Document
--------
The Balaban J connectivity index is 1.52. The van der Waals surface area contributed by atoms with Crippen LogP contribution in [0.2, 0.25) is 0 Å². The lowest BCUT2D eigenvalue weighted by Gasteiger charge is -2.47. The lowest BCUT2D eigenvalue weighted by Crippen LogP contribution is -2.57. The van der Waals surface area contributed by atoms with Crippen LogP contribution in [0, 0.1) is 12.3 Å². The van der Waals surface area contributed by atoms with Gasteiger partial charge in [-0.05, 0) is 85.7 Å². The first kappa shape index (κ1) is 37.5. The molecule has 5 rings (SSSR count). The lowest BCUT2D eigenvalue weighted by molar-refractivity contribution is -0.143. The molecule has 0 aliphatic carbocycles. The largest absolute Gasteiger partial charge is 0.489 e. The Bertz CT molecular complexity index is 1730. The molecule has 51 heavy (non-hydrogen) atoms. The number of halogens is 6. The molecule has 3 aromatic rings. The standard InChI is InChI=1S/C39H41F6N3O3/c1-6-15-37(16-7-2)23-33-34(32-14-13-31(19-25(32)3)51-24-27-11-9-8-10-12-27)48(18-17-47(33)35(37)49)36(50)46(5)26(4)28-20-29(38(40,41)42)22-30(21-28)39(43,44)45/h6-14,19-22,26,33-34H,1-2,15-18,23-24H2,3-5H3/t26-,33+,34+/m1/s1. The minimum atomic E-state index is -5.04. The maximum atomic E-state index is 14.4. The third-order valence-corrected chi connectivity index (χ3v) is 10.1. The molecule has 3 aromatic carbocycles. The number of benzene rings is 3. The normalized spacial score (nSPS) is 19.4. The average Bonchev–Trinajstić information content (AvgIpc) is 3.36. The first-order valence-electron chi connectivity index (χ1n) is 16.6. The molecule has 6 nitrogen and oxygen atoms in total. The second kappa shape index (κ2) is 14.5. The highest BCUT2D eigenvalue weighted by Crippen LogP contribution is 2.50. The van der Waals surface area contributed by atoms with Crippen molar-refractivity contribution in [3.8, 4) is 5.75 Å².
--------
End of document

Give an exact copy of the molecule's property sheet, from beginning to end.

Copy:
The Balaban J connectivity index is 1.52. The van der Waals surface area contributed by atoms with Crippen LogP contribution in [0.2, 0.25) is 0 Å². The lowest BCUT2D eigenvalue weighted by Gasteiger charge is -2.47. The lowest BCUT2D eigenvalue weighted by Crippen LogP contribution is -2.57. The van der Waals surface area contributed by atoms with Crippen LogP contribution in [0, 0.1) is 12.3 Å². The van der Waals surface area contributed by atoms with Gasteiger partial charge in [-0.05, 0) is 85.7 Å². The first kappa shape index (κ1) is 37.5. The molecule has 5 rings (SSSR count). The lowest BCUT2D eigenvalue weighted by molar-refractivity contribution is -0.143. The molecule has 0 aliphatic carbocycles. The largest absolute Gasteiger partial charge is 0.489 e. The Bertz CT molecular complexity index is 1730. The molecule has 51 heavy (non-hydrogen) atoms. The number of halogens is 6. The molecule has 3 aromatic rings. The standard InChI is InChI=1S/C39H41F6N3O3/c1-6-15-37(16-7-2)23-33-34(32-14-13-31(19-25(32)3)51-24-27-11-9-8-10-12-27)48(18-17-47(33)35(37)49)36(50)46(5)26(4)28-20-29(38(40,41)42)22-30(21-28)39(43,44)45/h6-14,19-22,26,33-34H,1-2,15-18,23-24H2,3-5H3/t26-,33+,34+/m1/s1. The minimum atomic E-state index is -5.04. The maximum atomic E-state index is 14.4. The third-order valence-corrected chi connectivity index (χ3v) is 10.1. The molecule has 3 aromatic carbocycles. The number of benzene rings is 3. The normalized spacial score (nSPS) is 19.4. The average Bonchev–Trinajstić information content (AvgIpc) is 3.36. The first-order valence-electron chi connectivity index (χ1n) is 16.6. The molecule has 6 nitrogen and oxygen atoms in total. The second kappa shape index (κ2) is 14.5. The highest BCUT2D eigenvalue weighted by Crippen LogP contribution is 2.50. The van der Waals surface area contributed by atoms with Crippen molar-refractivity contribution in [3.8, 4) is 5.75 Å².